all advertising, of every kind and nature, that a sale of goods, services, entertainment or any other thing of value will benefit a
charitable organization shall set forth the anticipated portion of the sales price, anticipated percentage of the gross proceeds,
anticipated dollar amount per purchase, or other consideration or benefit the charitable organization
is to receive. Provided, however, that advertising for sales by a charitable organization that has not used the services of a professional
fund raiseor commercial co-venturer in any way for the sale shall not be subject to the requirement of this section.
For instance, you as an employee, won’t be a prof.
4. "Professional fund raiser." Any person who directly or indirectly,
by contract, including but not limited to sub-contract, letter or other
agreement or other engagement on any basis, for compensation or other
consideration (a) plans, manages, conducts, carries on, or assists in
connection with a charitable solicitation or who employs or otherwise
engages on any basis another person to solicit from persons in this
state for or on behalf of any charitable organization or any other
person, or who engages in the business of, or holds himself out to
persons in this state as independently engaged in the business of
soliciting for such purpose; (b) solicits on behalf of a charitable
organization or any other person; or (c) who advertises that the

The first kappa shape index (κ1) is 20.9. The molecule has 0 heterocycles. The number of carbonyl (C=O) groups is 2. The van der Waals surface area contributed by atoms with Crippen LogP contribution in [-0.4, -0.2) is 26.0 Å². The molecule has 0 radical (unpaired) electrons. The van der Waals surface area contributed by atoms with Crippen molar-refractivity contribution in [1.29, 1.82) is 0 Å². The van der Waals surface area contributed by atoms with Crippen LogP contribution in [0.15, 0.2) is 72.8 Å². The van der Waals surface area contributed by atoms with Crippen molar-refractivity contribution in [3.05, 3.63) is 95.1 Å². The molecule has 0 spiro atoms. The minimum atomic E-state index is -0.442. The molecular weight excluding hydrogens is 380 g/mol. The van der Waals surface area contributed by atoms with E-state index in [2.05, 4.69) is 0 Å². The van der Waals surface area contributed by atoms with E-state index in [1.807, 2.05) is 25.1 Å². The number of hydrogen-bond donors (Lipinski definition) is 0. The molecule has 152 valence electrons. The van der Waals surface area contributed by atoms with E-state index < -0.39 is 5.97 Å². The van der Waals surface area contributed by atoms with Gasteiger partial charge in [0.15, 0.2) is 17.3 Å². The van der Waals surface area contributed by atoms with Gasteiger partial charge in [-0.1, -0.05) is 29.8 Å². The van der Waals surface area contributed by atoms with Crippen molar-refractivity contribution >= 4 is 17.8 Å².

purchase or use of goods, services, entertainment or any other thing of
value will benefit a charitable organization but is not a commercial
co-venturer. A bona fide director, trustee, officer, volunteer or
employee of a charitable organization or fund raising counsel shall not
be deemed a professional fund raiser.
But your soliciting the event will be advertising:
10. "Solicit." To directly or indirectly make a request for a
contribution, whether express or implied, through any medium. A
"solicitation" shall be deemed to have taken place whether or not a
contribution is made. For purposes of this article, a "solicitation" or
a "solicitation of contributions" includes any advertising which
represents that the purchase or use of goods, services, entertainment or
any other thing of value will benefit a charitable organization.
Main Office: 272 Broadway, Albany NY, 12204 | Regional Offices: NYC, Oneonta, Poughkeepsie, Rochester | p. (800) 515-5012 • f. (844) 802-2204 • e. email@example.com